The Analog Gaming Experience
It’s a mite difficult--insufficient, perhaps--to attempt to describe what it’s like to use an analog keyboard. You really have to experiment with it for yourself. Depending on what you’re imaging as the result of what you’ve read here, you may be salivating at the impending keyboard revolution, but you may just as easily be scoffing at how pointless and silly it all sounds.
In our opinion, analog keyboard input is the future of PC gaming. But it’s more of an evolutionary shift than a revolutionary one.
We’ve now spent considerable time with two fully analog keyboards--this one, and the Aimpad R5 prototype--and our reaction to them both is the same. You don’t notice a massive change at first, necessarily. When you switch back to standard digital keyboard input, though, that’s when you feel it; something’s missing. That something is analog input.
You can see some demos of analog input in action here:
To elaborate further, and also to discuss the experience of using the Wooting One and its Wootility specifically, we’ll look at three types of gaming that make use of analog keyboard input: FPS, driving, and flying.
Technically, any PC game that recognizes a gamepad (specifically, Xinput and Directinput) supports the Wooting One’s analog features. At present, though, the One supports only Xinput; Directinput support is still forthcoming (and is scheduled to arrive forthwith). Because of that, not every game is supported right now, which caused us a few hiccups.
To ensure that we were getting the best possible experience with the One, we (mostly) stuck to some of the titles that Wooting told us they’d recently tested with the keyboard. We spent most of our time with Overwatch, Star Wars: Battlefront, and Rocket League, although we certainly played a few others. These games also gave us a range of gameplay types to sample.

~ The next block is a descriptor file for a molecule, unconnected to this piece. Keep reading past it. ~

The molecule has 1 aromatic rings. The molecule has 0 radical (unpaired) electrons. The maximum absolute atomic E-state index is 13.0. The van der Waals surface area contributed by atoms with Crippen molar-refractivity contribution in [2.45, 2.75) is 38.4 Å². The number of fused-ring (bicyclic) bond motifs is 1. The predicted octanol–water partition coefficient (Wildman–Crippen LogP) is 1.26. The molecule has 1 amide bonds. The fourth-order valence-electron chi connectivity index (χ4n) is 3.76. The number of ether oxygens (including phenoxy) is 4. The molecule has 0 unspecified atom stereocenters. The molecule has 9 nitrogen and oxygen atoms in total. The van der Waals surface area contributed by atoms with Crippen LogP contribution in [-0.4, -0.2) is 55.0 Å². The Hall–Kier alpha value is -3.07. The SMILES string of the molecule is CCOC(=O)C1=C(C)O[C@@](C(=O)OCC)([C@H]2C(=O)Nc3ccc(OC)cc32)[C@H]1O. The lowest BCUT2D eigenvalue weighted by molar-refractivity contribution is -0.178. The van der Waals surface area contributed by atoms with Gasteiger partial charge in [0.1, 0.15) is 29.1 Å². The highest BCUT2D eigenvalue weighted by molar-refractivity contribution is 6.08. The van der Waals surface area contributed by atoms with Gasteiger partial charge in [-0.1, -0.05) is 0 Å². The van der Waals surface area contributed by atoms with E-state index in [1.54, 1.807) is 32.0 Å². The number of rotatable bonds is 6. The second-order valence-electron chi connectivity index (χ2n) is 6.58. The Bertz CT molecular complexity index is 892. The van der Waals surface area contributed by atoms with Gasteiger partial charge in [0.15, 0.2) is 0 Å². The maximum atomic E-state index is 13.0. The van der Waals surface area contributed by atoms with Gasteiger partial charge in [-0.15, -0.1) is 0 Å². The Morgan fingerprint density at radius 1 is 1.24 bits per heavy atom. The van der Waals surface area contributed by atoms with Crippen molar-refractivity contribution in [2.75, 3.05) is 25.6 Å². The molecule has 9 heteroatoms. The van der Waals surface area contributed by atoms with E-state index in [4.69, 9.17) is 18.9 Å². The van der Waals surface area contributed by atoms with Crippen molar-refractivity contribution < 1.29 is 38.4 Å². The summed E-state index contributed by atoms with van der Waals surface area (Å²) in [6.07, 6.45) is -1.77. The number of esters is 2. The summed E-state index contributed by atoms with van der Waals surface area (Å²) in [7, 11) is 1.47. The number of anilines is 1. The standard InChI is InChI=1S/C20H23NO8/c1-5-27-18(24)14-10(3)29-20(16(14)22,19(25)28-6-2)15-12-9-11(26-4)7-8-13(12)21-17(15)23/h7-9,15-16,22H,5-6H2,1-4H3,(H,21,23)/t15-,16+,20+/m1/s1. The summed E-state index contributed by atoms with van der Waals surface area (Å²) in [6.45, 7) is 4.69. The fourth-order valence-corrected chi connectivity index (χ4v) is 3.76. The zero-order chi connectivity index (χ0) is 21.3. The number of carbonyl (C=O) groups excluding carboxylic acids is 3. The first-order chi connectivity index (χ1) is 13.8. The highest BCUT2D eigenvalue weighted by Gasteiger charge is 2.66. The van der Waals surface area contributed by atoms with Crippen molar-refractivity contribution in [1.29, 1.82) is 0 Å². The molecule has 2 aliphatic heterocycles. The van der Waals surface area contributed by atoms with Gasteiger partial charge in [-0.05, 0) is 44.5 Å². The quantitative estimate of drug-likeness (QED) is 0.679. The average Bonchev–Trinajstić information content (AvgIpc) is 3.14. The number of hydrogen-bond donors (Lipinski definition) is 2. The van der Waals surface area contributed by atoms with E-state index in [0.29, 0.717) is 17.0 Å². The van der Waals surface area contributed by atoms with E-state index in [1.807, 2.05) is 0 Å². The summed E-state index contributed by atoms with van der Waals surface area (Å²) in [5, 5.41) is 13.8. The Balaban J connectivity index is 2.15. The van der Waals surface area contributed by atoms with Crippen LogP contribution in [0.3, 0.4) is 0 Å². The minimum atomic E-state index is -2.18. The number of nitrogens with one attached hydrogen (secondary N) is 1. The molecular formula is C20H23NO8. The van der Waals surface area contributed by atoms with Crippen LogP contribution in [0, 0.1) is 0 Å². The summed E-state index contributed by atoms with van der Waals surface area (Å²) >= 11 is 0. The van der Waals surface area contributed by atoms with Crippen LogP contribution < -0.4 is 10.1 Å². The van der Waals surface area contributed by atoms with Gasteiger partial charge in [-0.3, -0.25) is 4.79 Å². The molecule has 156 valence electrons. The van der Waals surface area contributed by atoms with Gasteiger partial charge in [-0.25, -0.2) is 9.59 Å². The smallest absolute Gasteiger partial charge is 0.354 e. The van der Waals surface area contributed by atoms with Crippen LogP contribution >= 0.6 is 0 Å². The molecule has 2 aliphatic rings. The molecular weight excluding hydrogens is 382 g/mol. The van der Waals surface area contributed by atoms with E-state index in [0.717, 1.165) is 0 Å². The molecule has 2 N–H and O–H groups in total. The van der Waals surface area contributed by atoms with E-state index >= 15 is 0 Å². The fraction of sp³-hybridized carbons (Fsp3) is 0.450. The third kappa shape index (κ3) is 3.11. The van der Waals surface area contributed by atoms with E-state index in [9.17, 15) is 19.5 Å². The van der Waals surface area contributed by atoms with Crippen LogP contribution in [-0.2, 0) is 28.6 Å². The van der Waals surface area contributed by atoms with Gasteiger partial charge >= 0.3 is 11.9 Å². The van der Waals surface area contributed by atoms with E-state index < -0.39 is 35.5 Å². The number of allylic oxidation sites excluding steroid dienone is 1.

Because it’s the most straightforward (WASD only, for the most part), we started our evaluation with FPS titles.
We had to do some manual trickery to get games to recognize the analog input, though. In addition to configuring the key bindings in Wootility, we had to go into the options of a given game. Once there, we had to unbind the WASD keys from the standard keyboard controls. Then and only then, because the game recognizes the One as a gamepad, did the WASD keys correlate to analog input on the screen.
This did not affect the Digital mode. When we needed to type (for example, using in-game chat), we just tapped the Mode key to switch from Digital to Analog, typed what we needed to, and tapped Mode again to re-engage analog mode. This is not a long-term solution, though; Wooting will need to fix this.
We tried out driving controls for a variety of games and vehicles, with mixed results.
For example, in Star Wars: Battlefront, the analog driving controls are useless when you’re on a speeder, because they’re set up such that you’re supposed to steer with your mouse. (You can change that in the bindings, which I did, but eventually I felt like I got better control using the mouse-plus-keyboard instead of binding the steering and everything else just to the keyboard.) It worked better in other vehicles.